The nation will pay a steep price in endless gratuitous wars that manufacture enemies at prohibitive cost if she succeeds.
Mrs. Clinton smugly asserted that women are superior to men in securing peace and uplifting entire societies. In the manner of a papal encyclical, she sermonized: “We know when women contribute in making and keeping peace, entire societies enjoy better outcomes. Women leaders, it has been found, are good at building coalitions across ethnic and sectarian lines and speaking up for other marginalized groups.”
She urged female leadership in foreign conflicts and relations, and boasted that “[Women] are agents of peace and change.” Her professed unique female insight into the dynamics of war and peace occasioned her exhortation to “empathize” with our enemies and to show them “respect.”
Mrs. Clinton’s counter-historical and counter-factual blather about female superiority ranks academically with Vice President Dan Quayle’s alteration of a 12-year-old student’s correct spelling of “potato” to “potatoe” in a spelling bee. She would be ridiculed and satirized unmercifully in the media if she were not a woman in the heyday of imagined female indignities.
Contrary to Mrs. Clinton, no woman leader in history has been renowned as a peacemaker.
Queen Nefertiti was as devoted to war and violence as was her husband Amenhotep IV.
Cleopatra was no more or less inclined toward war than Mark Antony.
Catherine the Great eagerly participated in the partitions of Poland and the expansion of the Russian Empire by two wars against the Ottoman Empire.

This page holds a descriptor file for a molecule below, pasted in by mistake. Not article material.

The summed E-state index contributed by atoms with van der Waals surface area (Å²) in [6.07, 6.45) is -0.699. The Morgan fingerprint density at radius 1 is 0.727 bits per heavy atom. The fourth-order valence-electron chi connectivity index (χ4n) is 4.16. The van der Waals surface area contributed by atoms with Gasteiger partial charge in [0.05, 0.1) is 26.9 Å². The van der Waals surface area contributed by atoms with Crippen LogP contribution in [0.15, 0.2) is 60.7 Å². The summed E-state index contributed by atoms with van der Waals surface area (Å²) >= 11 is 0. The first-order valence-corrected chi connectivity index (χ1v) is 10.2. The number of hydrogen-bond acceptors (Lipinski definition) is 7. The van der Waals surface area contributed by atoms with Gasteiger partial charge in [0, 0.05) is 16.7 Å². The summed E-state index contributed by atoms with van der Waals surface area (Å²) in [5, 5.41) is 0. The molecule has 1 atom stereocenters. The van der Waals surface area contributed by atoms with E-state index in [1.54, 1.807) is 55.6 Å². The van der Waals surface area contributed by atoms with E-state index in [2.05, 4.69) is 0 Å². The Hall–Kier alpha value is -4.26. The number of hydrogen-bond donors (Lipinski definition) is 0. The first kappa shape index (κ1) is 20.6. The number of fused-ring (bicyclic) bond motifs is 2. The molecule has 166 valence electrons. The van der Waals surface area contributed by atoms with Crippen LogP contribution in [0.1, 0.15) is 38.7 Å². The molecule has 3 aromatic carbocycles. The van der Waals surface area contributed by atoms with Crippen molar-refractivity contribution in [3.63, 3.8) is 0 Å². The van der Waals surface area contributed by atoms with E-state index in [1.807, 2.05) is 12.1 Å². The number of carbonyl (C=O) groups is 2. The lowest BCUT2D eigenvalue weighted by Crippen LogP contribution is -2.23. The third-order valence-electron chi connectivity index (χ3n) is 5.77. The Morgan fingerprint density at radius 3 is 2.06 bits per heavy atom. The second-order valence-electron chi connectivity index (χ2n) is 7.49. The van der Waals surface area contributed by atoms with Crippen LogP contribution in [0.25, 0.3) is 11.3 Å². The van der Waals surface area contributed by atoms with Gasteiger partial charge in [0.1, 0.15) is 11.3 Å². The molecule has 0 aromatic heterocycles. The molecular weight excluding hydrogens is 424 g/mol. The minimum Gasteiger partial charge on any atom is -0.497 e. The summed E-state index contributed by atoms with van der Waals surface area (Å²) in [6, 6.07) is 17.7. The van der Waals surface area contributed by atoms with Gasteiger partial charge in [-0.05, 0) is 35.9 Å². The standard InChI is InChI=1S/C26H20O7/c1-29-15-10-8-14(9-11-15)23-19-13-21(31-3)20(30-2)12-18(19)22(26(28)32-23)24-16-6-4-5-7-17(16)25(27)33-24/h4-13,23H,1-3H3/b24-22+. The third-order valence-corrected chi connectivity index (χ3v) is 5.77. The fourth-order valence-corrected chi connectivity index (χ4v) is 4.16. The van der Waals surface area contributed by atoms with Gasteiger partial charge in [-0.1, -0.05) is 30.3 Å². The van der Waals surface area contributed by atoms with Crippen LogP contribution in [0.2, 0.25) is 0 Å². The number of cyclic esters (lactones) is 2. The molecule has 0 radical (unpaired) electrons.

Queen Victoria presided over the chronic wars of the British Empire, including China, Afghanistan, India, Burma, Crimea and South Africa.
Indira Gandhi fought Pakistan over the independence of Bangladesh, and forcibly annexed Sikkim.
Margaret Thatcher fought the Falklands War, and chivvied President George H.W. Bush to attack Iraq with the muscular words, “This is no time to go wobbly.”
Madeleine Albright, the first female U.S. Secretary of State appointed at Mrs. Clinton’s urging, championed the war in Kosovo. She admonished Colin Powell, then-Chairman of the Joint Chiefs of Staff: “What’s the point of having this superb military that you’re always talking about if we can’t use it.” In May 1996, Ms. Albright, who was then the U.S. ambassador to the U.N., was asked by “60 Minutes” correspondent Lesley Stahl, in reference to years of U.S.-led economic sanctions against Iraq, “We have heard that half a million children have died. I mean, that is more children than died in Hiroshima. And, you know, is the price worth it?” To which Ambassador Albright responded, “I think that is a very hard choice, but the price, we think, the price is worth it.”
That complacency was truly nauseating. More Iraqi children died because of U.S. sanctions than the number of U.S. military deaths in World War II fighting Hitler, Mussolini and Emperor Hirohito.
Further, Iraqi President Saddam Hussein was not then threatening the United States. His greatest concern was neighboring Iran led by Shiite mullahs with whom he had warred from 1980 to 1988. Yet Ms. Albright displayed all the ferocity and callousness as Lady Macbeth.
Mrs. Clinton’s record is even more chilling. As first lady, she supported the Bosnian War, the Iraqi sanctions that killed 500,000 Iraqi children and the Kosovo War. As U.S. senator from New York, she supported the wars in Afghanistan and Iraq, and they continue to this very day at staggering cost. As Secretary of State, she supported the war against Libya, greater military force against Syria, and increased troop strength in Afghanistan. Since resigning from office, she has supported war against the Islamic State, war against Syria, and renewed war in Iraq.
As a political leader, Mrs. Clinton has never opposed any war ever.
In sum, her pronouncement that women leaders are better at peace than men is a total fraud, like cold fusion. Yet she gets a pass because she is a woman
For more information about Bruce Fein, visit brucefeinlaw.